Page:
From Non-Alignment Pact:
What we’re looking at here is a style that uses some of the techniques of extreme metal, but which applies them to an aesthetic philosophy and a worldview that are basically the exact opposite of what you would find in extreme metal and especially in black metal. Given the skill and veracity with which those techniques are executed, I don’t think it’s an option to put Liturgy’s music in a category like “false metal.” And yet, again, there’s nothing black about this music at all.
So I really think we ought to call this something else. Unfortunately, the appellation “white metal” has already been claimed for Christian metal- which, when it imitates black metal specifically, has been tagged with the topsy-turvy name “unblack metal.” So what do we call what Liturgy does? Gray metal? Bright metal? Perhaps, following the diction of frontman Hunter Hunt-Hendrix, “transcendental metal.” I think here we can see how the world of black (or “black-esque”) metal and the world of NPR come to intersect: as metal critic Stefan Raduta noted last year, other bands that do this type of thing (specifically Wolves In The Throne Room) “[are] giving [black metal] back its soul, its integrity.” – Non-Alignment Pact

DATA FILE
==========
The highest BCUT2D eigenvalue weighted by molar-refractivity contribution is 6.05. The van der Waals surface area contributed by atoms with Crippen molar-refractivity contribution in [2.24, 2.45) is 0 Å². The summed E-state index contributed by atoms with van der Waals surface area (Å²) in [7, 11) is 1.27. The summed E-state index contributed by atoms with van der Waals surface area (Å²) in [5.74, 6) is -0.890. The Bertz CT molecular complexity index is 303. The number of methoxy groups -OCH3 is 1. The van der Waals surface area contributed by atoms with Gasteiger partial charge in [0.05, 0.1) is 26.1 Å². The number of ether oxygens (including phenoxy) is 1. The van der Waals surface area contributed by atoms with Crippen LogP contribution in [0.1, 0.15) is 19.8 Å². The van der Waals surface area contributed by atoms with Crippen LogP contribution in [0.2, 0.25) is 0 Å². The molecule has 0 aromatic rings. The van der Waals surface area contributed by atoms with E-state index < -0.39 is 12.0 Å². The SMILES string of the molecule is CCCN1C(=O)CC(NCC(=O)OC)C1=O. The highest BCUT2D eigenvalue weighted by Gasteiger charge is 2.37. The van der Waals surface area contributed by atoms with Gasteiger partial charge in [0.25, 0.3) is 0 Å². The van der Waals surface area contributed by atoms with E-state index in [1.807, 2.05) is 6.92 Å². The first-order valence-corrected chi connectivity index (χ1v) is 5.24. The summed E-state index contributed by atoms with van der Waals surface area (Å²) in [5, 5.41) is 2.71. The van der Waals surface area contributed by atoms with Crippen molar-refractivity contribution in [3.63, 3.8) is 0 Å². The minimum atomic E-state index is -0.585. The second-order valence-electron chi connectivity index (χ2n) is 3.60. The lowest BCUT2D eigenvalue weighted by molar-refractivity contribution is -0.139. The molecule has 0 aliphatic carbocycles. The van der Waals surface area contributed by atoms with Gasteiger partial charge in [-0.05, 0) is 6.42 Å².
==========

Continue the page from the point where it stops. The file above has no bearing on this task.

I forget how 20 years later, black metal is still alien to modern people. They want it to be just like rock music.
Liturgy isn’t giving black metal back its soul; as Mee admits above, it’s going in the opposite direction.
It’s putting rock soul into black metal.
Rock soul is the worksong of proles everywhere — life is bad, it ain’t my fault, let’s get drunk and screw, maybe lose ourselves in emotion, and we’ll feel it’s bigger than the whole world, until tomorrow of course when we get up and do it all again.